The Men’s event was the most intriguing one at the final stage of the ISU Grand Prix of Figure Skating Series in Moscow, Russia. Depending on the relative placement of the top competitors, several skaters had a chance to join Michal Brezina in the Final.
How things would pan out was not clear until the very last performance, but in the end, the situation resolved itself to everyone’s satisfaction. All three medalists – Yuzuru Hanyu (JPN), Javier Fernandez (ESP), and Jeremy Abbott (USA) – will be making a trip to Canada in two weeks.
Hanyu, who was in the toughest position of needing a victory to qualify, was able to do precisely that. He was not flawless, however, as he once again fell out of a quad toe loop landing and had a fall during the circular step sequence.
Nevertheless, the 16-year-old proved that he truly belongs to the ranks of the top Senior skaters. Never allowing the mistakes to throw him off, he nailed all other jumping passes, including two powerful triple Axels. The passion he pours into his interpretation of Romeo and Juliet, as well as the effortless flow he maintains over the ice, would have been remarkable even in a more seasoned competitor.
“I am very tired right now,” admitted the two-time Japanese junior national champion at the press conference, “but I am also very happy to earn such a good result for Japan.”
Hanyu also had a bit of sport luck on his side that evening as he finished second in the free skating, but was able to edge Fernandez for victory by 0.03 points.
“I am a bit overwhelmed right now,” he said about qualifying for the Final for the first time in his career. “I have not yet realized what I have achieved, but I am confident that I will do my best in the Final.”
Fernandez delivered the most ambitious program of the evening to become the first ever Spanish skater to advance to the Final. He opened his routine to a medley of Verdi’s operas with a strong quad toe loop, followed by quad Salchow and triple Axel – triple toe loop combination. He went on to land a slightly flawed second triple Axel, however, the rest of the routine was hit-and-miss. He won the free skating (163.13), and with a total score of 241.63 points, rose from fourth to second overall.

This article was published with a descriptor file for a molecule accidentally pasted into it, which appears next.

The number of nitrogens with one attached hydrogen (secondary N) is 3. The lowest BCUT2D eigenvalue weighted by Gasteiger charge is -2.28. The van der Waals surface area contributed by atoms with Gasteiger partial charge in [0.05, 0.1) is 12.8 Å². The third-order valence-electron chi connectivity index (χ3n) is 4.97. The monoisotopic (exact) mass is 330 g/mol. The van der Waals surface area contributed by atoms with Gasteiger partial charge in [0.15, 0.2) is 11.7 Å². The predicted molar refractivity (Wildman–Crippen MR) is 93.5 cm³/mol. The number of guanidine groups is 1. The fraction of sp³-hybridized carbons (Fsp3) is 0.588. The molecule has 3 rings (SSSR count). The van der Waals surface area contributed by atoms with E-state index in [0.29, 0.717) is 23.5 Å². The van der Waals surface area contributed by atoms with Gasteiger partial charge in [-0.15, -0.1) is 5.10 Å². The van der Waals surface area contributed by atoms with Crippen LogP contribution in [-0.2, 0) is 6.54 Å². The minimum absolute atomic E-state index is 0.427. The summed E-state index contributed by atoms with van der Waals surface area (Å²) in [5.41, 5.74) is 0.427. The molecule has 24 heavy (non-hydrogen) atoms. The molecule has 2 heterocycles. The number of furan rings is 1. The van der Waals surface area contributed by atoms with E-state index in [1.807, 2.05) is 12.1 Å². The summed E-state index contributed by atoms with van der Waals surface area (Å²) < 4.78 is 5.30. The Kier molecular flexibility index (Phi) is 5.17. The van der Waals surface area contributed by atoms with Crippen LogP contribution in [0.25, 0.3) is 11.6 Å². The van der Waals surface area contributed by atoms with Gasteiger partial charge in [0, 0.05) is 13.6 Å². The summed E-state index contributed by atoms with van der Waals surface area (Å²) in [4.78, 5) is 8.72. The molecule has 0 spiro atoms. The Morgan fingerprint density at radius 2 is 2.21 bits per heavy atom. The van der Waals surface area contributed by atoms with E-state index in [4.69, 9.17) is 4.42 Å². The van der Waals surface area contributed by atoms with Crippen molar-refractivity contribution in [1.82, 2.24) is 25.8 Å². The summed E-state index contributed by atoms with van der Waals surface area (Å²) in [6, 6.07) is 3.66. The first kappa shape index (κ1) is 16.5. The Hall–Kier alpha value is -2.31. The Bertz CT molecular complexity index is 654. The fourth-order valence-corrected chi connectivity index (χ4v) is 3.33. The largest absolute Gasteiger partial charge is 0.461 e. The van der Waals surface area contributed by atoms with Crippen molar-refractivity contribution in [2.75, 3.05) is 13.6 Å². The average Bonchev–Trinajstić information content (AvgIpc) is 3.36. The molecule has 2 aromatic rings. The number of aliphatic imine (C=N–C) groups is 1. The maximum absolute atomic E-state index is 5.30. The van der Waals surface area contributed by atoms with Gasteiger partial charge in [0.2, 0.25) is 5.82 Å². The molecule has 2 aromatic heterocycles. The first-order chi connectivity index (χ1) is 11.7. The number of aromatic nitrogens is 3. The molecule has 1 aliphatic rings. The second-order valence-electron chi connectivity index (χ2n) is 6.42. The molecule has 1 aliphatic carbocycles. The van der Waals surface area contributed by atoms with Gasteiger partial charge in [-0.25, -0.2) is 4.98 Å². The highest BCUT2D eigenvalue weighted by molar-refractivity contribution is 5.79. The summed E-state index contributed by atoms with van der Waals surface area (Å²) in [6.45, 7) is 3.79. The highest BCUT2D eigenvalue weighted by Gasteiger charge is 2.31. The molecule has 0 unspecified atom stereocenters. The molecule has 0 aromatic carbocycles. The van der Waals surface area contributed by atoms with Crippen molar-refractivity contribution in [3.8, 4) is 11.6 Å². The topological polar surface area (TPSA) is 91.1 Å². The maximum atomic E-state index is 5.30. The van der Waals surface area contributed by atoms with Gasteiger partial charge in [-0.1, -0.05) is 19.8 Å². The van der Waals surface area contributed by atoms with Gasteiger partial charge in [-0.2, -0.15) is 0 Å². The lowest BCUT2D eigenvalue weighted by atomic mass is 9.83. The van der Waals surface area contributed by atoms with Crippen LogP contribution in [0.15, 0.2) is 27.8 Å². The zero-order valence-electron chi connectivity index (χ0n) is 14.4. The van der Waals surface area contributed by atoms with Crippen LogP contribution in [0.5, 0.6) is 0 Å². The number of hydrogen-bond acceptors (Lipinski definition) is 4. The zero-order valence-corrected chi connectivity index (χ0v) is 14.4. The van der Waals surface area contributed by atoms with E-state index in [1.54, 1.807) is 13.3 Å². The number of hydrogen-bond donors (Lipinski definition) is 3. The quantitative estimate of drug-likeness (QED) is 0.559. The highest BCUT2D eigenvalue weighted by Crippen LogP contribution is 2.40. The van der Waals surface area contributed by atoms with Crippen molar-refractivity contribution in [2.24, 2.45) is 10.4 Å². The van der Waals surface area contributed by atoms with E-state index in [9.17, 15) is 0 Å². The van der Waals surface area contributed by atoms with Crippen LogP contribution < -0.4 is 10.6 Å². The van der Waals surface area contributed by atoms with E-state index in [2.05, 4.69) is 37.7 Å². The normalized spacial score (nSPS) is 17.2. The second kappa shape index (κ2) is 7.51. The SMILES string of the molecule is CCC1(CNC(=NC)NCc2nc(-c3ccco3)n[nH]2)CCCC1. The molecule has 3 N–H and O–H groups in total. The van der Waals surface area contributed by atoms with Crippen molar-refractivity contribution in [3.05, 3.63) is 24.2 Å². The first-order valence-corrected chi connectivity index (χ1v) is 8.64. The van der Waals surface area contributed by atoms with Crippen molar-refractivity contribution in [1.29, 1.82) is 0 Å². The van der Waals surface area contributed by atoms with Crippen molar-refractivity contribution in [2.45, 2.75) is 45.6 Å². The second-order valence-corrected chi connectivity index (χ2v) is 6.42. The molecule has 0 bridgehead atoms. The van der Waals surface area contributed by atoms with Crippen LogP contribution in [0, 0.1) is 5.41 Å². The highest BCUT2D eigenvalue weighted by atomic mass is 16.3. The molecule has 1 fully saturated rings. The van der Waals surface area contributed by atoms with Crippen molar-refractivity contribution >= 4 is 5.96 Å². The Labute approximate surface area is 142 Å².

“I am very happy with the way I have skated today,” said the student of Brian Orser. “It is my second Grand Prix medal. I have been working towards such results all my life. I think I did a great job. There were some mistakes, but I will simply keep working to make sure they won’t happen again. Congratulations to Yuzuru, who did a great job. I am very excited to be the first Spanish skater in the Grand Prix Final. In two weeks time I hope to skate the best I can.”
The 20-year-old felt that he benefited a lot from his move to Canada.
“I have to say that I am very happy with my decision,” he explained. “There were a lot of changes to my training regiment. We are working really hard, and we are working on different aspects like the program component scores and spins. Things are finally starting to work well in competition. I am very happy to be there.”
Both the skater and the coach were asked to comment on similarities between the style Fernandez displays right now and the one which was typical for Orser in his competitive days.
“I am very flattered by the comparison for he is a great skater,” said the 1987 World Champion. “I am 30 years older than him and I am flattered that people still remember me. However, I have to say that our goal is to develop his own skating style.”